People learn. Rock stars love to talk about revolution, but even the Beatles figured out the problems with that, and Bono, bless his heart, is out there singing the praises of “entrepreneurial capitalism” as the “off-ramp out of extreme poverty.” Of course, he is correct. 

The off-ramp from what ails the United States in 2022 is not revolution. It is—nothing surprising: free enterprise, investment, trade, hard work, thrift, prudence, economy, rule of law, good citizenship, community, family, and, where it cannot be avoided but may be properly limited, democracy. 

Adolescents talk about revolution. Adults go to work. 

Speaking of Rock Rebels … 

In 1981, a band played to a disappointing turnout—fewer than 50 people—at a club in my hometown of Lubbock, Texas. The band was touring across the country, Lubbock is not especially close to anything, and banking services in 1981 were not what they are today. So one of the band members asked the club owner if they might be paid in cash, to make it easier to move on. There was some misunderstanding and—this part I cannot vouch for as 100 percent true—the club owner apparently thought the band was trying to muscle him, and so produced a revolver and told them they’d take a check the same as anybody else. The band took the check and limped out of town, on to the next show. Happily, things soon improved for U2

Economics for English Majors

Our earlier discussion of marginal decision-making leads naturally to the issue of elasticity

To revisit marginal evaluation, briefly: In one sense, $1 billion is $1 billion is $1 billion, but, as a practical matter, the first $1 billion is worth a lot more to you than the … 200th $1 billion. (Goodness, Elon. That’s a lot of money.) Going from $0 to $1 billion changes your life in a way that going from $20 billion to $21 billion—or from $20 billion to $50 billion—doesn’t. What holds true for making money also holds true for disposing of it: There are lots of Silicon Valley types who are ready to give away their 72nd $1 billion, but damned few who are looking to give away their last $1 billion. 

Which is to say, even demand for money is elastic–sure, you generally want more of it, but there is some price (in this case, a price in labor or aggravation) that you are not willing to pay. Products with highly elastic demand are those in which consumers’ behavior can be expected to change quickly in response to higher prices or the availability of new substitutes in the market. Products with inelastic demand are associated with the opposite expectations. The classic highly elastic demands are for luxury goods such as caviar or yachts–these are easy to say “no” to. Inelastic demand attends necessities, such as insulin for diabetics. But there are goods with highly elastic demand that are necessities, too: You have to eat, but if the price of bread goes up there are lots of substitutes to choose from. And there are products with highly inelastic demand that are by no means essential: People will give up a lot before they cancel cable television.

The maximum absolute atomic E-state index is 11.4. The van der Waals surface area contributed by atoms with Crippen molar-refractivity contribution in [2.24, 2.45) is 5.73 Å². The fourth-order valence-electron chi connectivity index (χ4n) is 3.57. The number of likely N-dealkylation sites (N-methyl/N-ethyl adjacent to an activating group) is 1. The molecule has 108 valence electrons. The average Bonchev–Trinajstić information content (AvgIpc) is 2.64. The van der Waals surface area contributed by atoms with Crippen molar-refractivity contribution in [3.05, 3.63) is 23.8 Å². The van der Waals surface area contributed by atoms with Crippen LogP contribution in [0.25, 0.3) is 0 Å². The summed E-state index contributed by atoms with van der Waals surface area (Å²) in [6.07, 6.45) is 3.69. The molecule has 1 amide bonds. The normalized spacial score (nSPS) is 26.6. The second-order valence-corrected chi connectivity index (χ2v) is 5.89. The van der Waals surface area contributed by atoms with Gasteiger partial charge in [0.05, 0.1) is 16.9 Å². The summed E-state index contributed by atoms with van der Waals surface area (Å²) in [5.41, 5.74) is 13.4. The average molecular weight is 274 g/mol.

If demand even for the infinitely mutable commodity of money is elastic, then we might expect to find that demand for almost everything is elastic, which is the case—up to a point. Or up to a certain margin. 

There is, at the moment, a real (if popularly exaggerated) challenge regarding diesel fuel in the United States. Diesel supplies are low and diesel storage facilities have been drawn down. Diesel prices are way up: more than twice what they were in 2016, though over the summer they were close to three times what they were in 2016. 

How, how elastic is demand for diesel? It depends on the availability of substitutes. If you have a diesel pickup truck and a gasoline-powered station-wagon (and an electric sports car–why not?) then you can park the truck and drive something else when diesel prices spike. If you are Walmart and you have a fleet of diesel trucks that you need to operate your business, you don’t have an easy substitute. 

The way markets are supposed to work is that high prices discourage consumption at the margins, which leaves more diesel (or whatever) on the market for those who are willing to pay the higher price. Thus (not thusly) do markets help to allocate resources to those uses where they are most highly valued. So, yes, some diesel demand is relatively elastic for private users and relatively inelastic for commercial users. But there is also the question of near-term vs. long-term elasticity. Some firms that use diesel vehicles for commercial purposes may refuse some business that is less profitable when diesel prices are very high. In the longer run, some drivers may switch from diesel vehicles to gasoline vehicles (or electric vehicles), which probably will be galling to some of those drivers who spent the extra money for a diesel engine back when diesel was the less-expensive choice. But that kind of change takes a long time.